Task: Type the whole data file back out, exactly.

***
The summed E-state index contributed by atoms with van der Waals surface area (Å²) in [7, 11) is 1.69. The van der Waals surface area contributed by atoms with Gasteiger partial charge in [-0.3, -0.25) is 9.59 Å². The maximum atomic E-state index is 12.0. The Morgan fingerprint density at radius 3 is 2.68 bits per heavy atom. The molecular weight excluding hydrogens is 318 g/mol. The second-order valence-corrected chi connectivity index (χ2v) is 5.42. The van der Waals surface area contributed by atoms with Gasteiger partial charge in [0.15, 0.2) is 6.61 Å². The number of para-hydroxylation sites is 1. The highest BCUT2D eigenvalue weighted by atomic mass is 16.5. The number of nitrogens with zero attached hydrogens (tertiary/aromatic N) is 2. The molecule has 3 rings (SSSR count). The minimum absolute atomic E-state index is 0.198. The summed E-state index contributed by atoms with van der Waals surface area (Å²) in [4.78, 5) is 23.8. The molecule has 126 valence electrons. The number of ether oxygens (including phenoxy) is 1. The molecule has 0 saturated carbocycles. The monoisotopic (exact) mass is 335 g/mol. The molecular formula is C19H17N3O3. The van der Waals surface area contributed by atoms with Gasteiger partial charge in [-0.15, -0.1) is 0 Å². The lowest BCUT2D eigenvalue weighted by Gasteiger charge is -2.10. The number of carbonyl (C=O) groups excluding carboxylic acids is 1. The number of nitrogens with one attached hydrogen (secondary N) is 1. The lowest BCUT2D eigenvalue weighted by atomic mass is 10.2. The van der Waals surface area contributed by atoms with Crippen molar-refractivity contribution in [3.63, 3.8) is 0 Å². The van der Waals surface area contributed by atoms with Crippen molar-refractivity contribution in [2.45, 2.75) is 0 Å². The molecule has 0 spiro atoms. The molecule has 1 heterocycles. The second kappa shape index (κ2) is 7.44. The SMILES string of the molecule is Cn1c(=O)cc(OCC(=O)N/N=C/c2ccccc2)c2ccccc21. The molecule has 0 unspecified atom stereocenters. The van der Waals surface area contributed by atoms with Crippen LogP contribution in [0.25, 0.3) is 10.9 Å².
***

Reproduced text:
The summed E-state index contributed by atoms with van der Waals surface area (Å²) in [7, 11) is 1.69. The van der Waals surface area contributed by atoms with Gasteiger partial charge in [-0.3, -0.25) is 9.59 Å². The maximum atomic E-state index is 12.0. The Morgan fingerprint density at radius 3 is 2.68 bits per heavy atom. The molecular weight excluding hydrogens is 318 g/mol. The second-order valence-corrected chi connectivity index (χ2v) is 5.42. The van der Waals surface area contributed by atoms with Gasteiger partial charge in [0.15, 0.2) is 6.61 Å². The number of para-hydroxylation sites is 1. The highest BCUT2D eigenvalue weighted by atomic mass is 16.5. The number of nitrogens with zero attached hydrogens (tertiary/aromatic N) is 2. The molecule has 3 rings (SSSR count). The minimum absolute atomic E-state index is 0.198. The summed E-state index contributed by atoms with van der Waals surface area (Å²) in [4.78, 5) is 23.8. The molecule has 126 valence electrons. The number of ether oxygens (including phenoxy) is 1. The molecule has 0 saturated carbocycles. The monoisotopic (exact) mass is 335 g/mol. The molecular formula is C19H17N3O3. The van der Waals surface area contributed by atoms with Gasteiger partial charge in [-0.15, -0.1) is 0 Å². The lowest BCUT2D eigenvalue weighted by Gasteiger charge is -2.10. The number of carbonyl (C=O) groups excluding carboxylic acids is 1. The number of nitrogens with one attached hydrogen (secondary N) is 1. The lowest BCUT2D eigenvalue weighted by atomic mass is 10.2. The van der Waals surface area contributed by atoms with Crippen molar-refractivity contribution in [3.63, 3.8) is 0 Å². The van der Waals surface area contributed by atoms with Crippen molar-refractivity contribution in [2.45, 2.75) is 0 Å². The molecule has 0 spiro atoms. The molecule has 1 heterocycles. The second kappa shape index (κ2) is 7.44. The SMILES string of the molecule is Cn1c(=O)cc(OCC(=O)N/N=C/c2ccccc2)c2ccccc21. The molecule has 0 unspecified atom stereocenters. The van der Waals surface area contributed by atoms with Crippen LogP contribution in [0.25, 0.3) is 10.9 Å².